Why a war in the north could mean the fall of Netanyahu

By Haviv Rettig Gur
Prime Minister Benjamin Netanyahu seen at a cornerstone laying ceremony for a new neighborhood in the southern Israeli town of Sderot. January 28, 2015. F150128KBG01-e1422465077632-965x543(Photo credit: Kobi Gideon / GPO)
Recent conflicts in Lebanon and Gaza ended inconclusively, to public dismay. A repeat during an election campaign could have decisive political consequences

The northern border is teetering on the edge of a new Lebanon war, with the most dramatic escalation in cross-border fire since the Second Lebanon War in 2006.

In the midst of the crisis, and in the throes of an election campaign, the conventional wisdom among political pundits suggests that a war favors the right-wing government of Benjamin Netanyahu over his most serious challenger, the center-left Zionist Camp list led by Labor’s Isaac Herzog.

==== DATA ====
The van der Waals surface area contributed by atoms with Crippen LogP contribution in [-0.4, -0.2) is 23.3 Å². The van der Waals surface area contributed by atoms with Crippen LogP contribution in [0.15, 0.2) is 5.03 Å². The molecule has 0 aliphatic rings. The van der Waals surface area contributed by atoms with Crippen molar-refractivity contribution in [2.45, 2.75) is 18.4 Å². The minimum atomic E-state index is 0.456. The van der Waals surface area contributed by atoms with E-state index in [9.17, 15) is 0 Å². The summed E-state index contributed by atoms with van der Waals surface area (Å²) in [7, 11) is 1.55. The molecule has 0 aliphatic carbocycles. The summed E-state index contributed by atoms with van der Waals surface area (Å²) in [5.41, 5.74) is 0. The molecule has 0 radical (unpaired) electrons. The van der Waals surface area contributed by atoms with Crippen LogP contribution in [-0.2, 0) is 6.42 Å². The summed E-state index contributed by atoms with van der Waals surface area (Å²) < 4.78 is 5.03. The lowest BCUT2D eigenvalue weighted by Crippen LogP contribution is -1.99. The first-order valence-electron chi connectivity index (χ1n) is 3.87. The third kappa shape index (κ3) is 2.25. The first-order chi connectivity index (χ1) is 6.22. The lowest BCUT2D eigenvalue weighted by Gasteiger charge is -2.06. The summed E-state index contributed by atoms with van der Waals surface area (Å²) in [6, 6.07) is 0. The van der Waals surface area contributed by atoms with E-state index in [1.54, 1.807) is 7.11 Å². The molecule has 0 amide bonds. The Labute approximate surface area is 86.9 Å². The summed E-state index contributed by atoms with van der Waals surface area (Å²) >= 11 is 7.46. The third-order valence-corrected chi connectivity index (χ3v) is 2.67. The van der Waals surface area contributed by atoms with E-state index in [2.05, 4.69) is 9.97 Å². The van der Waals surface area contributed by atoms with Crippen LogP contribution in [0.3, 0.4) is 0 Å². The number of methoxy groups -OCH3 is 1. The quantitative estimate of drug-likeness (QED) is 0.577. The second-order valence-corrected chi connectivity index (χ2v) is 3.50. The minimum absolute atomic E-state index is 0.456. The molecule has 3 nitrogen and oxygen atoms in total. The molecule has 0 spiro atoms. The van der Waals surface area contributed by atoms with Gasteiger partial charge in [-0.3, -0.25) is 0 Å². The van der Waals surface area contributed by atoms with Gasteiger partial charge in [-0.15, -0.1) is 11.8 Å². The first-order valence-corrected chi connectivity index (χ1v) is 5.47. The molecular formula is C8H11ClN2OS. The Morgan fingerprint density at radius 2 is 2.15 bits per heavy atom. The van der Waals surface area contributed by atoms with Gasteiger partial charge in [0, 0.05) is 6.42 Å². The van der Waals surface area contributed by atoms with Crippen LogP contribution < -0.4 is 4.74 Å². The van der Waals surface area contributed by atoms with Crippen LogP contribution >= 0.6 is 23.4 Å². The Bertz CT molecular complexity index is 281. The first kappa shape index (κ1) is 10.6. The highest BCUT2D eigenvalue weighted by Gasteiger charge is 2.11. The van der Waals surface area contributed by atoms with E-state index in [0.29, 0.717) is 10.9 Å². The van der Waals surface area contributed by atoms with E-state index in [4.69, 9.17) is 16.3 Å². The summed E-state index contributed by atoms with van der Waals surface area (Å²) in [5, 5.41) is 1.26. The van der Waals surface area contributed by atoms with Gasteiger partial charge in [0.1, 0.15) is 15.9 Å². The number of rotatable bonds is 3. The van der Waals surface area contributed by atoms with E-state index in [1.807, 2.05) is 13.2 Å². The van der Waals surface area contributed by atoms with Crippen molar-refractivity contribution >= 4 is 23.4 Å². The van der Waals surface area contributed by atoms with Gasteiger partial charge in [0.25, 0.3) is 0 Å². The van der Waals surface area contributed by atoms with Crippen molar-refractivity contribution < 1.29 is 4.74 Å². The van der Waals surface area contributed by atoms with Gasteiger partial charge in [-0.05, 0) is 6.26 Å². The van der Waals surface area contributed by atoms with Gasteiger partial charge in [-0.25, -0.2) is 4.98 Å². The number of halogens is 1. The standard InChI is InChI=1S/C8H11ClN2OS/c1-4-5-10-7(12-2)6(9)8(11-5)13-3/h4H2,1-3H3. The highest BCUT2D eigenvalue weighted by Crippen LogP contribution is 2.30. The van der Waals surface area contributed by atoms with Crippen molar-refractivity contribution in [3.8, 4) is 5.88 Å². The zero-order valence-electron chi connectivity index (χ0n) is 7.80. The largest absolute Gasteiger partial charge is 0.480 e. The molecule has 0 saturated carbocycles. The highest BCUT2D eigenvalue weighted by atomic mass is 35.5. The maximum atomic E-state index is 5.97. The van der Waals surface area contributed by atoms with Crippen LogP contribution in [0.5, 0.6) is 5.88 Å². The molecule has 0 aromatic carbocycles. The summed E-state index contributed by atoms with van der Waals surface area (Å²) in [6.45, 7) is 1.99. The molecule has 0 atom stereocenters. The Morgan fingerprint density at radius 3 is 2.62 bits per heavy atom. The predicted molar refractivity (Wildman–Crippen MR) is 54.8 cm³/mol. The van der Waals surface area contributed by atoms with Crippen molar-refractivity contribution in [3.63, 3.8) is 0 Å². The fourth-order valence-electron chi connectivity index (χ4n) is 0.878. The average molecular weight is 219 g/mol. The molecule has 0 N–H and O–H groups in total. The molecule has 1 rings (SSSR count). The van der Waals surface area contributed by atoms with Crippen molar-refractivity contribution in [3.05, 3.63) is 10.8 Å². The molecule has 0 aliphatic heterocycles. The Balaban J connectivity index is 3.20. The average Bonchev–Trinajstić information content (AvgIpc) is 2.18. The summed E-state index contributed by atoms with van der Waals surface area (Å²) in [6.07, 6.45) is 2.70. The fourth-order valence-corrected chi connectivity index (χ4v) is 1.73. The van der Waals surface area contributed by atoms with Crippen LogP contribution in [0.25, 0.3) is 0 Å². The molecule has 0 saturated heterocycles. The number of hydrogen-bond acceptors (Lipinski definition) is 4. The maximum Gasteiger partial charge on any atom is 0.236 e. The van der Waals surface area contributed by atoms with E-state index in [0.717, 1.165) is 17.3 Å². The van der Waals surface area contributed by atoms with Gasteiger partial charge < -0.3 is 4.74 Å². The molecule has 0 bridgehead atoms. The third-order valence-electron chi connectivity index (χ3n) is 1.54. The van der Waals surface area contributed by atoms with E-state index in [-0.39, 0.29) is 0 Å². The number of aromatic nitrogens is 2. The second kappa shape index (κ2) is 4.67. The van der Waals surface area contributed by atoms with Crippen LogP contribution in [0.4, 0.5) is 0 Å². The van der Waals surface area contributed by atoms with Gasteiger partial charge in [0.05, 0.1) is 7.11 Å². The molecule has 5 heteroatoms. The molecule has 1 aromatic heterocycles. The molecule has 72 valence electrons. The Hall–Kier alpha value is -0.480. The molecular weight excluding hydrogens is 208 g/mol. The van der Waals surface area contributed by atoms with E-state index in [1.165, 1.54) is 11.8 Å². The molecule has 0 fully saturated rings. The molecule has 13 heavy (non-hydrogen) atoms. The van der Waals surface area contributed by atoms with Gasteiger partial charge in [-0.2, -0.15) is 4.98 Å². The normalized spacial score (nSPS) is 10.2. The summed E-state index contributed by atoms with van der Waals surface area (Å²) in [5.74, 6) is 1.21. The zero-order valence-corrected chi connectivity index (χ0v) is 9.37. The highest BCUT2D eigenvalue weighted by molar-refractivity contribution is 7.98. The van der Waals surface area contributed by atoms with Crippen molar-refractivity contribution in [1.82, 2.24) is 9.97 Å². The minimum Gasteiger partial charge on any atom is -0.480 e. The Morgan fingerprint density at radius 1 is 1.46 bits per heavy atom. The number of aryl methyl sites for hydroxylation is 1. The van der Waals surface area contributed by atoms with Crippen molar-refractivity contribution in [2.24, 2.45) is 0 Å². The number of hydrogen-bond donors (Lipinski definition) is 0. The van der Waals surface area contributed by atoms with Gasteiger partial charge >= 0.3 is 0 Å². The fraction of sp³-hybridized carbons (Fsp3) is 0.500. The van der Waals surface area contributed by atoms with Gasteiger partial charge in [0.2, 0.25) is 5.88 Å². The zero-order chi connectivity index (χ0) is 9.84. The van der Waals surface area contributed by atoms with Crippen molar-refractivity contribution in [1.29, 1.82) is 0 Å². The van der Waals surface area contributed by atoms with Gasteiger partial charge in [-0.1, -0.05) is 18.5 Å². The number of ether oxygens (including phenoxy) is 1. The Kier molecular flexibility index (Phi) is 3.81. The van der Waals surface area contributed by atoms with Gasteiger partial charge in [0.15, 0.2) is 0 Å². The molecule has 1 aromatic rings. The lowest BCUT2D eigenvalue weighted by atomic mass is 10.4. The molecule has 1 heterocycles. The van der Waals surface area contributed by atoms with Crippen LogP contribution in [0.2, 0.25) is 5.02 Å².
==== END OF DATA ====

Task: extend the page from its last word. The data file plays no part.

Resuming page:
Neither left nor right wants to be seen as electioneering while IDF troops and border towns take fire, but both Netanyahu’s Likud and the Zionist Camp have campaigned on national security. Herzog, together with Hatnua leader Tzipi Livni, who jointly leads the parties’ shared list, have railed against Netanyahu’s handling of the summer war in Gaza, and charged that Netanyahu’s failure to advance peace with the Palestinians has left Israel unable to form critical alliances with other regional powers.

Likud, meanwhile, has argued that a Herzog-Livni government, if elected, would surrender the defensive highlands of the West Bank to Palestinian terror groups and would be too sensitive to international pressure to ensure Israeli deterrence on other fronts.
Read Entire Story in The Times of Israel

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